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There were few developments in the wheat market this week, with attention remaining focused on the Russia-Ukraine conflict. Next week will mark one year since the conflict began and this has seen London wheat futures reach their highest level since the 24th March.
Russia has been seen increasing its military activity in eastern Ukraine, which has caused shorts to take cover. There is concern that the Black Sea Grain Initiative, which creates a safe passage corridor for grain shipments through the Black Sea, may not be renewed in March. Russian officials have criticised the agreement, saying that Western sanctions are preventing Russian exports. Russian Deputy Foreign Minister, Sergei Vershinin, has said that it would be "inappropriate" to extend the agreement unless sanctions affecting its agricultural exports are lifted and other issues are resolved.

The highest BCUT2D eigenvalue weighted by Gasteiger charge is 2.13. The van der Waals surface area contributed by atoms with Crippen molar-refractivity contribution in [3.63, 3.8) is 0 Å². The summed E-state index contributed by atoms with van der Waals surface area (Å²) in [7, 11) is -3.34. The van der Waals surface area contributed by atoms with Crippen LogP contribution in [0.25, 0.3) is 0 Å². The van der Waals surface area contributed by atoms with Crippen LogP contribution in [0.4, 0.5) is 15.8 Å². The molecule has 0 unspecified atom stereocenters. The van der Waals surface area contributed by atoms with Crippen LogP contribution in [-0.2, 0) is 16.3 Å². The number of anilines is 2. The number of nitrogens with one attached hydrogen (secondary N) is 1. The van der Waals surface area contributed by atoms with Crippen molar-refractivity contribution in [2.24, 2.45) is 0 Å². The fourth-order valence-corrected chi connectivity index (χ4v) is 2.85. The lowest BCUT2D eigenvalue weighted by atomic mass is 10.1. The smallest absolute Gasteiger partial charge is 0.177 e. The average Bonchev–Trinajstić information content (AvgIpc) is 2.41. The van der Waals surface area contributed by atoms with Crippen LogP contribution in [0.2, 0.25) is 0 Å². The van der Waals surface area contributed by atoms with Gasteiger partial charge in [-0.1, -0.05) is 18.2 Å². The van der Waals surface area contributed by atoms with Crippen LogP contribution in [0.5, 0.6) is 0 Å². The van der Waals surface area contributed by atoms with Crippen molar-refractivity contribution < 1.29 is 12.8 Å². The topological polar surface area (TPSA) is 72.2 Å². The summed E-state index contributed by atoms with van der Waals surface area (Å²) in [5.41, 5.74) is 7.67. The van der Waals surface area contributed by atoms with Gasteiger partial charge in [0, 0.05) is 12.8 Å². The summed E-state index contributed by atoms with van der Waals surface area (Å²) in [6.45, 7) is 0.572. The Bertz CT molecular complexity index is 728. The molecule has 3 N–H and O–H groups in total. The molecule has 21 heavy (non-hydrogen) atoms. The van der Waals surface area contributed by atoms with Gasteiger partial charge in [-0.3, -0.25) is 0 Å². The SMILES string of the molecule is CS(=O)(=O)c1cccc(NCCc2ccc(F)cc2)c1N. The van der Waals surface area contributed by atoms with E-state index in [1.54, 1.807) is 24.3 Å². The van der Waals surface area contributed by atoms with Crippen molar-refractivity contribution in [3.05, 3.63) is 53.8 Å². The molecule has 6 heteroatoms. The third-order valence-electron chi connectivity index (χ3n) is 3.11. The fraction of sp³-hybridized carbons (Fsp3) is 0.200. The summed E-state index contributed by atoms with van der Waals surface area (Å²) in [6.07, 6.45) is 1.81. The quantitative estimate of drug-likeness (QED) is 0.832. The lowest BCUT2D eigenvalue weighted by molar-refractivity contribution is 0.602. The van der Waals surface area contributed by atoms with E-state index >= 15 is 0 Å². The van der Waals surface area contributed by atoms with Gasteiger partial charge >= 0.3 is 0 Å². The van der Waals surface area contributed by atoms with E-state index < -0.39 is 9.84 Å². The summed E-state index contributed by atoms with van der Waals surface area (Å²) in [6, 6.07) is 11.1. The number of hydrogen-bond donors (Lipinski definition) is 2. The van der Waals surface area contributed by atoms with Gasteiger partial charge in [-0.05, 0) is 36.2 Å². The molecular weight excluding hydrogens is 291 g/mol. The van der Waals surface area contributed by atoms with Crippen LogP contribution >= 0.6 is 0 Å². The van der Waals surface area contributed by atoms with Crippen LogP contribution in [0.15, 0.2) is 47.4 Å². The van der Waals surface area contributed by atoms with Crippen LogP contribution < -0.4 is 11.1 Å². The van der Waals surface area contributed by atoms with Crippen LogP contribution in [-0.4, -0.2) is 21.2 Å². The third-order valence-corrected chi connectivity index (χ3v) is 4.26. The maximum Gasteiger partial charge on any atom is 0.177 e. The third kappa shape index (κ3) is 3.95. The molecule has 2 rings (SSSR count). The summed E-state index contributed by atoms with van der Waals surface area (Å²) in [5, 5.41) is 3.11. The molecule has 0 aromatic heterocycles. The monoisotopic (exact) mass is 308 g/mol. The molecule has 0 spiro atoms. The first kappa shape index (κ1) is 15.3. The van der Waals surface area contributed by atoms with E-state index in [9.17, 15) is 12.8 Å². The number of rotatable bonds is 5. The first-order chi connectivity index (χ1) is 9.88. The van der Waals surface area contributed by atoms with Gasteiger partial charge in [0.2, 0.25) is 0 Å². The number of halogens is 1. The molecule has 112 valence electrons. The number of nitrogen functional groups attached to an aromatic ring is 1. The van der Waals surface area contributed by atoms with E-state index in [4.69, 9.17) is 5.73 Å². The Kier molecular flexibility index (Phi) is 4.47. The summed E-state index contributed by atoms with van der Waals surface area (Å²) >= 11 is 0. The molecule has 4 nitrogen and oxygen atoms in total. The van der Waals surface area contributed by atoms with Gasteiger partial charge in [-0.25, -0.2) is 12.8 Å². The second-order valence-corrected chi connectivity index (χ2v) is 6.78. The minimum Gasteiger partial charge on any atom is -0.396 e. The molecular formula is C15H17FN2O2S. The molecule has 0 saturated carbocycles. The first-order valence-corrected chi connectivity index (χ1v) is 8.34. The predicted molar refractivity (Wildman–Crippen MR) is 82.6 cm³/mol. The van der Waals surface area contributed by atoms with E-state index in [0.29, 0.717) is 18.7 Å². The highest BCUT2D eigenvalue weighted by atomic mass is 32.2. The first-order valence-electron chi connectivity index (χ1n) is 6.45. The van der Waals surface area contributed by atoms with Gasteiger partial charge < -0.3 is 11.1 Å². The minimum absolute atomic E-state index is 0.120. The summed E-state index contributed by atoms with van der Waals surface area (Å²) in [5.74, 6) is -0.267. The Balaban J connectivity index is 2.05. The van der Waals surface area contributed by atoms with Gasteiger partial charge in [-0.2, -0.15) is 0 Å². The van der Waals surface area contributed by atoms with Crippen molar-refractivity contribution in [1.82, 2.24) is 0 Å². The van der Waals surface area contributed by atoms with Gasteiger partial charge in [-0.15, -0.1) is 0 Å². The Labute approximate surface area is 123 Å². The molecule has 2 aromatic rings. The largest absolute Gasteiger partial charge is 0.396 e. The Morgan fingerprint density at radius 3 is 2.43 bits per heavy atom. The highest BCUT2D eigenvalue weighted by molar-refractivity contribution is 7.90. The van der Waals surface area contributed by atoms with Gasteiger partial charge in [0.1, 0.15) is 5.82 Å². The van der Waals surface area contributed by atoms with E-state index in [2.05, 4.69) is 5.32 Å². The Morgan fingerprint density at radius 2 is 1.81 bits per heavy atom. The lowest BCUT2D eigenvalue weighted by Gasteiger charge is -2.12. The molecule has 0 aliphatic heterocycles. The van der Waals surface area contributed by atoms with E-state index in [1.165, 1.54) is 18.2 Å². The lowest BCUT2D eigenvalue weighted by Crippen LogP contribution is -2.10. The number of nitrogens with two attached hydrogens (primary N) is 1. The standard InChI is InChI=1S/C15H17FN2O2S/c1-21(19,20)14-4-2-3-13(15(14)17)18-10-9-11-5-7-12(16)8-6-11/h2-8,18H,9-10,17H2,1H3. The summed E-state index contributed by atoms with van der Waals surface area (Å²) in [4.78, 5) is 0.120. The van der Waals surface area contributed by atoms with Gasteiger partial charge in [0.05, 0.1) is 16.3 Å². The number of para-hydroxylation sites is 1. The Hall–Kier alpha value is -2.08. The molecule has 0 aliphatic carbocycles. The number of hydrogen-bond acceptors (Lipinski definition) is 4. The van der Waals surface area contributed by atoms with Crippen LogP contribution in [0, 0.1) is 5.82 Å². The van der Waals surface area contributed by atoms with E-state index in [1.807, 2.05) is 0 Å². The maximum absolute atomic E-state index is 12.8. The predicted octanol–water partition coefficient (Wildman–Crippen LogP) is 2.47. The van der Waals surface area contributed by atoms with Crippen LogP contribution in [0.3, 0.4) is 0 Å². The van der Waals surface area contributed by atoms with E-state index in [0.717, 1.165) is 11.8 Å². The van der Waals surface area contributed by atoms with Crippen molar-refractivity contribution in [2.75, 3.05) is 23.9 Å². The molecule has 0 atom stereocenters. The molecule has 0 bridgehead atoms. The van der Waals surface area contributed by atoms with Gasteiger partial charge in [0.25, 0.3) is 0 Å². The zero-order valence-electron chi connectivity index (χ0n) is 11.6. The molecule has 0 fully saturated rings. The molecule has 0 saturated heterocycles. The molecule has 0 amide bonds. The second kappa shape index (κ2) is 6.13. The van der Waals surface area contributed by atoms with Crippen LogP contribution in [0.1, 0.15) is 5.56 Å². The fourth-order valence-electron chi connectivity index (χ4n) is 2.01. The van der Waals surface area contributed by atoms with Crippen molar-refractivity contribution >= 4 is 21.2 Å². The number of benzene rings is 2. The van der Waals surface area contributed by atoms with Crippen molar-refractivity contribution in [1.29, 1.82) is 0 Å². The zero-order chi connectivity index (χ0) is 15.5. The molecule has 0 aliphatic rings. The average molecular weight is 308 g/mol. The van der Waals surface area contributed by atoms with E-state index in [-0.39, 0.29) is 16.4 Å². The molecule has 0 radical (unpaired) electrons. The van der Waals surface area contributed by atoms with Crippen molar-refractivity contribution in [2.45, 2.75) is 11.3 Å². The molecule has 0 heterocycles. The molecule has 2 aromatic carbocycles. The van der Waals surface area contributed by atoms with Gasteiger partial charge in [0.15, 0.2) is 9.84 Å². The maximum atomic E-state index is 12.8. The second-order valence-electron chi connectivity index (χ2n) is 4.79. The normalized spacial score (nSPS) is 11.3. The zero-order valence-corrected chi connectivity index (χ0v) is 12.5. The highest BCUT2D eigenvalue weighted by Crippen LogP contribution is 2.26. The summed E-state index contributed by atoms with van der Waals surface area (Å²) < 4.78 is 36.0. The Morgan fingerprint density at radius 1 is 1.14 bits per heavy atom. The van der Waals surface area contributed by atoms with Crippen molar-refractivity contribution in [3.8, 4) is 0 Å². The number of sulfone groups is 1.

Some Asian importers are now specifying that they will not accept wheat from Russia or Ukraine and are saying that claims of 'force majeure' as a result of the conflict will not influence them to accept Ukrainian corn.
Meanwhile, Ukraine has called for larger vessels to help increase the speed of its shipments. It has offered 11.5% milling wheat at $300/t FOB, which is around about $30/t under German offers for 12% protein. However, with Asian countries excluding Black Sea supplies from tenders, the Philippines bought Australian feed wheat at a price premium to Black Sea milling values.
Despite the comments from Russia on Western sanctions preventing exports, analysts see Russia shipping 3.6 million tonnes of wheat in February, which is just 100,000 tonnes behind January shipment estimates. This is indicative of continued aggressive pricing helping exporters to capture a significant market share.